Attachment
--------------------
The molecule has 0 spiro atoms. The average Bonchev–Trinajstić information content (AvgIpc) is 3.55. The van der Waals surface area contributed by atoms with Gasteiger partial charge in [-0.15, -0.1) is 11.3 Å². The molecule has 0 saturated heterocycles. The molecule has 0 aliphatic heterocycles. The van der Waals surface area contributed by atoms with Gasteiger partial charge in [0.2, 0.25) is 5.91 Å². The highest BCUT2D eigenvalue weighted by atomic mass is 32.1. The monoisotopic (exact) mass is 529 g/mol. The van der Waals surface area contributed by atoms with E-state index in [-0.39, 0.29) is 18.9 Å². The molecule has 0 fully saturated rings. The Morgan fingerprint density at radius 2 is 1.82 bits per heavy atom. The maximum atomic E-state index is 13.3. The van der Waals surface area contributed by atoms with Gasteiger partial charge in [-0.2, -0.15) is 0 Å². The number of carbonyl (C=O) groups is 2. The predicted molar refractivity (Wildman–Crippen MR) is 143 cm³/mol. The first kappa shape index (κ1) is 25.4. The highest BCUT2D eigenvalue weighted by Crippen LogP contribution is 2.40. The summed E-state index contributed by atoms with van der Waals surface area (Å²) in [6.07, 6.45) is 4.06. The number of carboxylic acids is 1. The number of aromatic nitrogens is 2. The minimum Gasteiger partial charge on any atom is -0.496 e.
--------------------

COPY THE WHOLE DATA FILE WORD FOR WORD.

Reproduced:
The molecule has 0 spiro atoms. The average Bonchev–Trinajstić information content (AvgIpc) is 3.55. The van der Waals surface area contributed by atoms with Gasteiger partial charge in [-0.15, -0.1) is 11.3 Å². The molecule has 0 saturated heterocycles. The molecule has 0 aliphatic heterocycles. The van der Waals surface area contributed by atoms with Gasteiger partial charge in [0.2, 0.25) is 5.91 Å². The highest BCUT2D eigenvalue weighted by atomic mass is 32.1. The monoisotopic (exact) mass is 529 g/mol. The van der Waals surface area contributed by atoms with E-state index in [-0.39, 0.29) is 18.9 Å². The molecule has 0 fully saturated rings. The Morgan fingerprint density at radius 2 is 1.82 bits per heavy atom. The maximum atomic E-state index is 13.3. The van der Waals surface area contributed by atoms with Gasteiger partial charge in [-0.2, -0.15) is 0 Å². The number of carbonyl (C=O) groups is 2. The predicted molar refractivity (Wildman–Crippen MR) is 143 cm³/mol. The first kappa shape index (κ1) is 25.4. The highest BCUT2D eigenvalue weighted by Crippen LogP contribution is 2.40. The summed E-state index contributed by atoms with van der Waals surface area (Å²) in [6.07, 6.45) is 4.06. The number of carboxylic acids is 1. The number of aromatic nitrogens is 2. The minimum Gasteiger partial charge on any atom is -0.496 e.